Is all I want to say to you
De do do do de da da da
Their innocence will pull me through
De do do do de da da da
Is all I want to say to you
De do do do de da da da
They’re meaningless and all that’s true

Photograph – Def Leppard

JOE ELLIOTT: When we did “Photograph,” we went mental. Phil wore a polka-dot top. Steve wore all white. The day before the shoot, I had £25 in my pocket, and I went down Kings Road in London to get some clothes. I found a pair of black pleather trousers that were too short by about four inches, so I bought them, and some leg warmers, which I’d seen in the TV show Fame. When I was done buying the pants and the effeminate leggings, I had £8 left. I walked past a punk rock shop and they had a red-white-and-blue Union Jack shirt in the window for £7.99. It was all I could afford, and it was loud. After that video, the shirt became so iconic that we sold almost 100,000 of them on tour that summer. We couldn’t wait to make the videos. The morning we shot “Photograph” is when I frosted my hair for the first time. When “Photograph” came out, I was a blond bombshell. David Mallet was hilarious. He called everybody “dear boy.” He was very posh, very theatrical. When we turned up to shoot “Photograph” at Battersea Power Station, he’d built that whole set. There was gridding on the floor with lights underneath. It was fantastic. The girls in the cages have become a little dated, but at the time, it hadn’t been done so much, so it worked fine.

DAVID MALLET: Why did I put the girls in a cage? Girls belong in cages, come on.

JANI LANE, Warrant: I was a junior in high school, and when I saw “Photograph,” I was like, Oh my god.

Tannenbaum, Rob; Marks, Craig. I Want My MTV

Post Apocalpytic 80’s Metal Music Videos – Mad Max Influence

For whatever the reason, Mel Gibson’s 1981 film The Road Warrior influenced metal video-making in a major way. Videos from two high-profile releases from ’83 (Shout at the Devil and Lick It Up) constructed fantasy worlds that appeared to be set in postnuclear wastelands where it’s always very windy and all the women wear ripped clothes.

Mötley Crüe’s “Looks That Kill” stars a Xena-esque female character who emancipates a corral of strippers, much to the chagrin of the Crüe (who were thereby forced to call on the power of Satan by joining fists and creating a fiery pentagram). Mötley’s “Too Young to Fall in Love” was more of an Asian kung-fu thriller (best remembered for Tommy Lee spitting out a mouthful of rice), but its Escape from New York vibe was very much the same. Meanwhile, KISS sold themselves as warriors who walked the earth for no reason in particular. “Lick It Up,” the first video that showed KISS without makeup, suggests that futuristic women will live underground and eat navy rations— but only KISS can help them rock! Its artistic companion, “All Hell’s Breaking Loose,” evidently takes place at the same time and place but also includes a lot of women fencing.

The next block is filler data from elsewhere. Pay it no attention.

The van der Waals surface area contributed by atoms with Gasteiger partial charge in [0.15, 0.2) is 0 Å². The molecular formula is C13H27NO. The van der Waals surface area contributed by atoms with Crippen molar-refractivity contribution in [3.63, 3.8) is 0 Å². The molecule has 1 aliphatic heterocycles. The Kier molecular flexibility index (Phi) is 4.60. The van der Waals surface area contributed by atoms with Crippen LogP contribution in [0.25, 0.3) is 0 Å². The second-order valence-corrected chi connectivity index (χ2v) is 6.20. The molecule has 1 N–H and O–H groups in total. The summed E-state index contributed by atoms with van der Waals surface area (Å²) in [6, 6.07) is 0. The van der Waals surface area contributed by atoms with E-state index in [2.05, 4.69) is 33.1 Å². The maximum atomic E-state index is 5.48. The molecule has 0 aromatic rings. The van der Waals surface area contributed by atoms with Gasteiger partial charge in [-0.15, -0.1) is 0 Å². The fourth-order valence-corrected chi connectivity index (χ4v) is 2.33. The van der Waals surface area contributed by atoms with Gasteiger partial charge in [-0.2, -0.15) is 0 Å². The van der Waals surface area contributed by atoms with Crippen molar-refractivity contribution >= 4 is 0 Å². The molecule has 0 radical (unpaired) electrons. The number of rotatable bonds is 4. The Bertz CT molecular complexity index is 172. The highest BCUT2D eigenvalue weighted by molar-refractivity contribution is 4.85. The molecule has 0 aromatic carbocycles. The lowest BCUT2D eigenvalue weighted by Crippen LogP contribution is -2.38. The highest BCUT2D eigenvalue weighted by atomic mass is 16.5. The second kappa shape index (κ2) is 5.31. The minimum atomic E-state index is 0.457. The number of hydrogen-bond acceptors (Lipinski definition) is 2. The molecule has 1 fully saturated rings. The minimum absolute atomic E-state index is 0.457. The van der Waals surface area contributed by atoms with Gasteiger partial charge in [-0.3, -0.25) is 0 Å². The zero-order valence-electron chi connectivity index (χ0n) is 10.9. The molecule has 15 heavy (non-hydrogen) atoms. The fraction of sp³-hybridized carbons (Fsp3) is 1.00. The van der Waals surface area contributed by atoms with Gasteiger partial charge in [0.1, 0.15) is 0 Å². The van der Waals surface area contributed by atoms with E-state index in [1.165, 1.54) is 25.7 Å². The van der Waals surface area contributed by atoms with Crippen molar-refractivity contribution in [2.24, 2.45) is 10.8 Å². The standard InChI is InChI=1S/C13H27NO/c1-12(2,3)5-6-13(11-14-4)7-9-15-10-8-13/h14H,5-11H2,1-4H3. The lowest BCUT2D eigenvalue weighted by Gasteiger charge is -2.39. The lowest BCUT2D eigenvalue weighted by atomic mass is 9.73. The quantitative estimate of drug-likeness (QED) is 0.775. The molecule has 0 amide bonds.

Klosterman, Chuck. Fargo Rock City: A Heavy Metal Odyssey in Rural North Dakota

London Calling – The Clash

London Calling is the third studio album by English rock band the Clash. It was originally released as a double album in the United Kingdom on 14 December 1979 by CBS Records, and in the United States in January 1980 by Epic Records.

The Clash recorded the album with producer Guy Stevens at Wessex Sound Studios in London during August, September and November 1979, following a change in management and a period of writer’s block for songwriters Joe Strummer and Mick Jones. Bridging a traditional punk rock sound and a new post-punk aesthetic, London Calling reflects the band’s growing interest in styles beyond their punk roots, including reggae, rockabilly, ska, New Orleans R&B, pop, lounge jazz, and hard rock. Themes include social displacement, unemployment, racial conflict, drug use, and the responsibilities of adulthood.

Wikipedia